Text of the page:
Silent Witness

Silent Witness: Molten lump of old coins

by Yuji Yamamoto, Staff Writer

The brown mass can be recognized as a pile of old coins because barely legible on the surface are the words “Kan’ei Tsuho” (an inscription used on Japanese coins during the Edo period). As a result of the intense heat rays from the atomic bomb, the coins melted and fused together. This A-bombed artifact was found in Naka-machi (now part of Naka Ward), located about 500 meters from the hypocenter.

According to the Peace Database managed by the Hiroshima Peace Memorial Museum, the coins were found at the site of a clinic established by Bunzo Hirofuji, the father of the man who donated the lump of coins, Tadao Hirofuji. On August 6, 1945, Tadao was at his worksite and survived, but his mother and sisters lost their lives while at the clinic, and his father was killed at the Hiroshima Prefectural First Girls Middle School while giving a lecture on nursing care.

Several years after the bombing, Tadao found the remains of his mother and sisters when the ground of the site where his family had lived was being leveled. The lump of old coins was unearthed along with these remains. His father, a collector of antiques, had stored the old coins in the storeroom. Most of the works of art in his collection, such as works of calligraphy and drawings, were destroyed in the conflagration, but some items were salvaged, such as a pottery vase with its mouth deformed and six glass bowls for shaved ice, which melted then solidified into a single mass.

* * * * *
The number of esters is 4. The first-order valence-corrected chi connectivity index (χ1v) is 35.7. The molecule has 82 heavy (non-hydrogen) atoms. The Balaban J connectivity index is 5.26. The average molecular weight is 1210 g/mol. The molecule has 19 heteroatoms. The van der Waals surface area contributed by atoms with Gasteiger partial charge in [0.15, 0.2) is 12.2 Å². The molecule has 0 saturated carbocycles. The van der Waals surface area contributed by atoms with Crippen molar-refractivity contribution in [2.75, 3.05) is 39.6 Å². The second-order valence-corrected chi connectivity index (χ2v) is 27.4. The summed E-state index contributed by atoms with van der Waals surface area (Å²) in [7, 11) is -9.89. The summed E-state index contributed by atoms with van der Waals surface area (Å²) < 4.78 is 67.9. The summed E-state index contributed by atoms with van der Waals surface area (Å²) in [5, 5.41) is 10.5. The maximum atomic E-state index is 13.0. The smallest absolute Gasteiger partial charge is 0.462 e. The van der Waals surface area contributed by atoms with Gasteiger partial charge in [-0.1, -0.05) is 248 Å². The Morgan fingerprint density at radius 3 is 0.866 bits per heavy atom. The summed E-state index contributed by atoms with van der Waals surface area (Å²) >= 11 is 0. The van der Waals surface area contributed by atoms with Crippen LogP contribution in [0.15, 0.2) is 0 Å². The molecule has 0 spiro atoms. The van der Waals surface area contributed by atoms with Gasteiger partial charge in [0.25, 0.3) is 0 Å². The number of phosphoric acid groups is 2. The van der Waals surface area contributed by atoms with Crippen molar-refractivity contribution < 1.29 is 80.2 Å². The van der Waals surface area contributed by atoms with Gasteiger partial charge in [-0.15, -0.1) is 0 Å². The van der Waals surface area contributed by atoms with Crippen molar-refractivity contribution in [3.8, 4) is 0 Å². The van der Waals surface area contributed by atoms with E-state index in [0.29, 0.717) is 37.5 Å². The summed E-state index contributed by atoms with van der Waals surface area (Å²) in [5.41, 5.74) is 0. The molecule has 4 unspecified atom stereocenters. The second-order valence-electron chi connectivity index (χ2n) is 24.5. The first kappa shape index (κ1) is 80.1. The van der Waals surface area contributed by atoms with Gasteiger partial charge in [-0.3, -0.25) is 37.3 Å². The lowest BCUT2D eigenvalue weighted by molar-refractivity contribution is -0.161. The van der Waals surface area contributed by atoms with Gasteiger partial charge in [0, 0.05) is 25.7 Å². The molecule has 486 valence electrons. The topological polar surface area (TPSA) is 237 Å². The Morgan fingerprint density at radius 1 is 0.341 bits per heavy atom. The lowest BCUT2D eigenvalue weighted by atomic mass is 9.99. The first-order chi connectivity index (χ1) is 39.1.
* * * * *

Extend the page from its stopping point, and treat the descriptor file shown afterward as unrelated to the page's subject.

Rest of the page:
After the war ended, Tadao worked as an official at the Hiroshima City Office. He donated some of his A-bombed items to the museum, including the lump of old coins and the deformed vase, one year after it opened. At the same time, he held onto some other old coins and gave these to the principal of an elementary school in Honolulu, Hawaii, when this person visited Hiroshima in 1963. Hiroshima and Honolulu have long had a sister city agreement. An article that appeared in the Chugoku Shimbun covering their exchange described Tadao’s wish. According to the article, he said, “Both Hiroshima and Honolulu experienced tragedy during World War II. I hope my coins can help strengthen the bond between our two cities.”

(Originally published on October 22, 2018)